CREATIVE TEAM

Writer 
Torben Betts

Director 
Lorne Campbell

Set Design 
59 Productions

Costume Design 
Imogen Clöet

Lighting Design 
Kristina Hjelm

Sound Design 
James Frewer

Music & Arrangement 
Nadine Shah 
Ben Hillier 
James Frewer

Vocalist 
Nadine Shah

Fight Director 
Paul Benzing

Dialect Coach 
Samantha Dye

Assistant Director 
Anna Ryder

Dramaturg 
Rebecca Frecknall

59 Productions Team

Creative Director 
Leo Warner

Creative Associate 
Jenny Melville

Project tags

Related Projects

Get Carter

Northern Stage

ABOUT THIS PROJECT

59 Productions was commissioned by director Lorne Campbell to design the set for Northern Stage’s gritty theatrical realisation of Get Carter.

It is impossible to separate Lewis’s novel Jack’s Return Home from its roots in the North-East of England in the late 1960’s. Inspiration for 59’s set design was drawn from Ted Lewis’s prose which is imbued with the textures, tones, sounds and smells of those landscapes and locations: the orange-red skies above the steel factories; the blackened buildings; the hard, dense, watery red of the clay bricks dug from the earth nearby and baked in the vast brick ovens.

When Jack returns home from London for his brother’s funeral, he enters a world which he knows from childhood, yet which is inexorably changing under the influence of new seismic societal shifts brought about by money, power and politics.

As Jack’s story ends - as we know it must - in his death and isolation, we see him embedded into this landscape of the North-East, returning somehow to the land from which he was wrought. In Torben Betts’ adaptation, the place where Jack and his brother Frank most like to play as children is also the place where he dies: amongst the detritus of the failing brick factories, stuck inside a defunct building, buried under an ever-increasing mountain of dank, heavy, stinking bricks, whilst outside "the rain rains”, as it always has.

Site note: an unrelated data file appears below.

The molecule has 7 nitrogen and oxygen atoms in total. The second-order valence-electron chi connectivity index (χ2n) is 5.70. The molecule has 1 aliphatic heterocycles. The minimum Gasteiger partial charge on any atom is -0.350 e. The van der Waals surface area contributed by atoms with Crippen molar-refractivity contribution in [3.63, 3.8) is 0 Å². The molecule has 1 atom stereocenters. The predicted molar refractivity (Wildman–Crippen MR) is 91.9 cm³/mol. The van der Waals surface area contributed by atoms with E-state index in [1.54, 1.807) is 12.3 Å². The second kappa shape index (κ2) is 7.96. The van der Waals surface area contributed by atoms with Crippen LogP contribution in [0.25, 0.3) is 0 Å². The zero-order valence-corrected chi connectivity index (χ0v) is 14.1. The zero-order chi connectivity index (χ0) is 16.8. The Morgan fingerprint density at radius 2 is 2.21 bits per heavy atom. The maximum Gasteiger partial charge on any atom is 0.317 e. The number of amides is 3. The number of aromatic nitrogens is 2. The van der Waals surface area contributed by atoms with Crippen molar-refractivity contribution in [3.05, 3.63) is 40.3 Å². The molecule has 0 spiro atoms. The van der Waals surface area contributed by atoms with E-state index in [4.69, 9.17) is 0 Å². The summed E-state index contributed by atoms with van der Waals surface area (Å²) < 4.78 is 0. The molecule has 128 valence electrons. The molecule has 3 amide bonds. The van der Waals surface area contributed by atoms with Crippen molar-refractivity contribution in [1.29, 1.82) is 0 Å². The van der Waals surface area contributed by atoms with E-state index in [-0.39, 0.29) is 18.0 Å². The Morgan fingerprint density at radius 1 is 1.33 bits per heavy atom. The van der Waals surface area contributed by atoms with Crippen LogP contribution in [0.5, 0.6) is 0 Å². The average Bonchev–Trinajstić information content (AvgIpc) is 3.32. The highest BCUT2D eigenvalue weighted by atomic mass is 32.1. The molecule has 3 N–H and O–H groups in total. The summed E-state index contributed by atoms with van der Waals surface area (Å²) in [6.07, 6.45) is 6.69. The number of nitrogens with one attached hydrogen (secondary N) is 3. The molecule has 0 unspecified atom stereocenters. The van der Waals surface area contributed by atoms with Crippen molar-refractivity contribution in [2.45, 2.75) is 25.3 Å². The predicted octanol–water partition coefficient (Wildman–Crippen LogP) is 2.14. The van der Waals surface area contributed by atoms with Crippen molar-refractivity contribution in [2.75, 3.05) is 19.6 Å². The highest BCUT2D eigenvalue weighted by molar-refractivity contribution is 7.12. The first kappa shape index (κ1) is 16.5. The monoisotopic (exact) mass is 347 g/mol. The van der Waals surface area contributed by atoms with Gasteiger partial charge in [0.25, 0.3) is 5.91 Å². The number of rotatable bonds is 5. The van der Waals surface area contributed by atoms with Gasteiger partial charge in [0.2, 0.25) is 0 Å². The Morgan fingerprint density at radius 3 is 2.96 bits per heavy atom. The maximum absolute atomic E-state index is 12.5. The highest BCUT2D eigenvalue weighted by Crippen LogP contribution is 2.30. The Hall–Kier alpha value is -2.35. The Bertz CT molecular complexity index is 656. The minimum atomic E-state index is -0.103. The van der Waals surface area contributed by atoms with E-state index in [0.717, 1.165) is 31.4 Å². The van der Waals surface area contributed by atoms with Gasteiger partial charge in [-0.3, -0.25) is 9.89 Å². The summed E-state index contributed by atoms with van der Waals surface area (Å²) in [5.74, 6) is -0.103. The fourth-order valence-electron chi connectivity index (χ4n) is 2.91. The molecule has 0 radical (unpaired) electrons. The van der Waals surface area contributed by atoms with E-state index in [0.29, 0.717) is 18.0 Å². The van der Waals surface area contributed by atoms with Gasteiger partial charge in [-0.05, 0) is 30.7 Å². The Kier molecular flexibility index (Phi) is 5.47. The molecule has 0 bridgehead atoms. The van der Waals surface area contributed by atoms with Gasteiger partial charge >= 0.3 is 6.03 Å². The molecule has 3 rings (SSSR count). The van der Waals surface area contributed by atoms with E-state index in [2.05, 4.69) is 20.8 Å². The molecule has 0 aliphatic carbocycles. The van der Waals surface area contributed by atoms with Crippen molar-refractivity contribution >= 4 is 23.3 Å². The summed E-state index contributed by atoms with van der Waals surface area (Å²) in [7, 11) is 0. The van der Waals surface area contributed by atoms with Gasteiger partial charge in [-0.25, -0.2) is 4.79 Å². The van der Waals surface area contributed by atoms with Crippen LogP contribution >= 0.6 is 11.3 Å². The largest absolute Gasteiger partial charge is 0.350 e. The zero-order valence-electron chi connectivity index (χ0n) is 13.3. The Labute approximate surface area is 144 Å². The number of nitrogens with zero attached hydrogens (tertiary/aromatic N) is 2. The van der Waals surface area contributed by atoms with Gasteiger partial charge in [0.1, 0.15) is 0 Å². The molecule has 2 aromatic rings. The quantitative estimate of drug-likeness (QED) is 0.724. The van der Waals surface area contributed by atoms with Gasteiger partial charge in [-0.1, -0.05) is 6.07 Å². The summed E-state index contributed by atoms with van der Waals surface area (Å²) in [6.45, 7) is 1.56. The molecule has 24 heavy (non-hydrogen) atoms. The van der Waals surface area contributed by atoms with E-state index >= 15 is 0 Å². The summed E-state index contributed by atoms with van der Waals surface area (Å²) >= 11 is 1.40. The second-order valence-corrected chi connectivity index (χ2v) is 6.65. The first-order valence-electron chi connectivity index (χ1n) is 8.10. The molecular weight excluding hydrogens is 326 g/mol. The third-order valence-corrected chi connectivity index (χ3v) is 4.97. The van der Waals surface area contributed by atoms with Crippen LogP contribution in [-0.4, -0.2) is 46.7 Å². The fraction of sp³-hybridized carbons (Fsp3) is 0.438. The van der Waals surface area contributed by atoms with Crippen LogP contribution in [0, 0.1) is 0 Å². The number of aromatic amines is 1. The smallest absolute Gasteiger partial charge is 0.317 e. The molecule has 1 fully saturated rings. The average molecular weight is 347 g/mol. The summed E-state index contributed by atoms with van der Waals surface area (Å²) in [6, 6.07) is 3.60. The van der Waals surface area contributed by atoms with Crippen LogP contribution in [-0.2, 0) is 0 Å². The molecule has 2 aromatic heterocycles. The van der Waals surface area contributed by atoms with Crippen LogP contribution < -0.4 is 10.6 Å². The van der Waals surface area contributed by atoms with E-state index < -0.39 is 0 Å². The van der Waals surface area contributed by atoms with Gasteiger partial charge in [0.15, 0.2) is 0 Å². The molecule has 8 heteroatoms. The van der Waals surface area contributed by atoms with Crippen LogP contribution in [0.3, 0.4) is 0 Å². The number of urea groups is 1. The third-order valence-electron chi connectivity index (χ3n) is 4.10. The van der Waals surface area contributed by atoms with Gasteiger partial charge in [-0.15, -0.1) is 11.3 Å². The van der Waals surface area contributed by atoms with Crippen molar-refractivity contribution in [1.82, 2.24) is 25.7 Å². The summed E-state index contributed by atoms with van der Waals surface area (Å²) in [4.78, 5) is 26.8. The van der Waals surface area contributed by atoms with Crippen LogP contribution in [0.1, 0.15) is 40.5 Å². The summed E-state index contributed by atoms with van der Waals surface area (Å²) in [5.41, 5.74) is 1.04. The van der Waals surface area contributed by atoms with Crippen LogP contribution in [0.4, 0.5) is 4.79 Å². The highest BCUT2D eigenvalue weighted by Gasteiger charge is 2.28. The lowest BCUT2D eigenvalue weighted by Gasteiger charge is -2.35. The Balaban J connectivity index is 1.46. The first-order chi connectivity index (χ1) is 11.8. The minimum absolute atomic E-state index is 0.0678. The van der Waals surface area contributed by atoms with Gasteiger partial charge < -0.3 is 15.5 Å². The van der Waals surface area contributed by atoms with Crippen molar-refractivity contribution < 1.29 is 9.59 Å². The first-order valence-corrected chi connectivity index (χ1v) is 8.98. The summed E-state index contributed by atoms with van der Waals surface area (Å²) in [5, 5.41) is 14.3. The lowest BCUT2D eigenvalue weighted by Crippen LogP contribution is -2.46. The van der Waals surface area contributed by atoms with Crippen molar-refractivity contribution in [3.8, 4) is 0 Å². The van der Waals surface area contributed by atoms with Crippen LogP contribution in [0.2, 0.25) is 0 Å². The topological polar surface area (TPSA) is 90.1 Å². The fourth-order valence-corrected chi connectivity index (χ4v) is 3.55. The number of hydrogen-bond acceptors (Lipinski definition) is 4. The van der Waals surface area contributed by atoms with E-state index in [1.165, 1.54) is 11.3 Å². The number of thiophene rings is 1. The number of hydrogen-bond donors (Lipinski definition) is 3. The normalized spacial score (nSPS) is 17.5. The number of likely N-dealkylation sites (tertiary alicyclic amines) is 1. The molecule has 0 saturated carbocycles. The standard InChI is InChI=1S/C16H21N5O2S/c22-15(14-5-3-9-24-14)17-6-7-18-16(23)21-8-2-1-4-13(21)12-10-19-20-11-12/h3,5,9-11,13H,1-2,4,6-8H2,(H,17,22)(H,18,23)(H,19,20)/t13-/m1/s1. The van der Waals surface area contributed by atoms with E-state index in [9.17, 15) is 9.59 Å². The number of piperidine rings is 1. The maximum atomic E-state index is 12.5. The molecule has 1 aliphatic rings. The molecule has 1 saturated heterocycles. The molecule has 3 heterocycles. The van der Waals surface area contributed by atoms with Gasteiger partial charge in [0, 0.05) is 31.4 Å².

Jack is all-but dead before the story even begins. Stabbed in the stomach by his nemesis,
Eric, he lies bleeding to death, whilst he recalls the series of events that have brought him
to this inevitable demise. Embedded in the encroaching brick pile - which appears to threaten
the architectural stability of even the rugged industrial building he finds himself in - are physical remnants which offer clues to his story since he arrived in Newcastle some 3 days earlier to uncover - and if necessary avenge - the reason for his brother’s death: his father’s old chair, his dead brother’s coffin, bar stools and cine cameras and, of course, the brothers' boyhood shotgun.

Tickets are on sale at Northern Stage and afterwards on tour.

 

Selected Reviews

[59 Production's] striking backdrop, a huge grey bridge that spews red clay bricks from its gaping mouth on to the shoreline of the muddy river, is suitably imposing.

**** The Stage

 

Taking its cue from the hard-bitten narratives of Dashiell Hammett and Raymond Chandler, Lorne Campbell’s production places primary importance on characterisation and the painstaking creation of atmosphere. Off-stage characters and some of the more violent episodes are conjured up by throwing shadows on the bridge that forms the centrepiece of the set, an impressionistic re-creation of Newcastle’s cityscape, designed by 59 Productions.

**** The Times

 

The set, by specialist company 59 Productions, really is something. Those bricks, which look and sound real, evoke a landscape of decaying industry while the wall of the railway bridge is perfect for the casting of long and menacing shadows. It grabs your eye while the music – Nadine Shah melodically growling out a reworked Animals number – grabs your ear. Both are wonderful.

**** Chronicle Live

 

Betts retains the cinematic conceit of transplanting the action to Tyneside, while the arc of Lorne Campbell’s production, set beneath a dank and dripping railway bridge, is broadly familiar. It remains the story of a remorseless gangland enforcer who returns from the Big Smoke with an almost Jacobean purpose: to avenge his brother’s death.

**** The Guardian





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